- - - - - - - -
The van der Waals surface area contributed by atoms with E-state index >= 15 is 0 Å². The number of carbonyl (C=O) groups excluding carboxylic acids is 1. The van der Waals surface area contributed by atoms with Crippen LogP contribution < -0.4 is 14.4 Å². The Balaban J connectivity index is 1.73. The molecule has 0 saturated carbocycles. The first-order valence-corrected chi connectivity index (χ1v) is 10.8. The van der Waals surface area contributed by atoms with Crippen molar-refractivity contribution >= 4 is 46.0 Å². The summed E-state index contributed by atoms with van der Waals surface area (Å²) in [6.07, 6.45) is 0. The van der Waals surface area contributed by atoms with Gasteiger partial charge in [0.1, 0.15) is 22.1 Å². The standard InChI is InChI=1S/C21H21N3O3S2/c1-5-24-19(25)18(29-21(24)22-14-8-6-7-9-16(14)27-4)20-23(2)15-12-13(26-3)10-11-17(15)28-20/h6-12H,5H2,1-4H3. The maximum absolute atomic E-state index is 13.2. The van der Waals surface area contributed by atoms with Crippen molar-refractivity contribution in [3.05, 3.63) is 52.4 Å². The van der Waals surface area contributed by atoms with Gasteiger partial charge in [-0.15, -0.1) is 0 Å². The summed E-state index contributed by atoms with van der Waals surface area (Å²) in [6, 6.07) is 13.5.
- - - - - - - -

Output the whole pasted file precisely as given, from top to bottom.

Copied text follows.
The van der Waals surface area contributed by atoms with E-state index >= 15 is 0 Å². The number of carbonyl (C=O) groups excluding carboxylic acids is 1. The van der Waals surface area contributed by atoms with Crippen LogP contribution < -0.4 is 14.4 Å². The Balaban J connectivity index is 1.73. The molecule has 0 saturated carbocycles. The first-order valence-corrected chi connectivity index (χ1v) is 10.8. The van der Waals surface area contributed by atoms with Crippen molar-refractivity contribution >= 4 is 46.0 Å². The summed E-state index contributed by atoms with van der Waals surface area (Å²) in [6.07, 6.45) is 0. The van der Waals surface area contributed by atoms with Gasteiger partial charge in [0.1, 0.15) is 22.1 Å². The standard InChI is InChI=1S/C21H21N3O3S2/c1-5-24-19(25)18(29-21(24)22-14-8-6-7-9-16(14)27-4)20-23(2)15-12-13(26-3)10-11-17(15)28-20/h6-12H,5H2,1-4H3. The maximum absolute atomic E-state index is 13.2. The van der Waals surface area contributed by atoms with Crippen molar-refractivity contribution in [3.05, 3.63) is 52.4 Å². The van der Waals surface area contributed by atoms with Gasteiger partial charge in [-0.15, -0.1) is 0 Å². The summed E-state index contributed by atoms with van der Waals surface area (Å²) in [6, 6.07) is 13.5.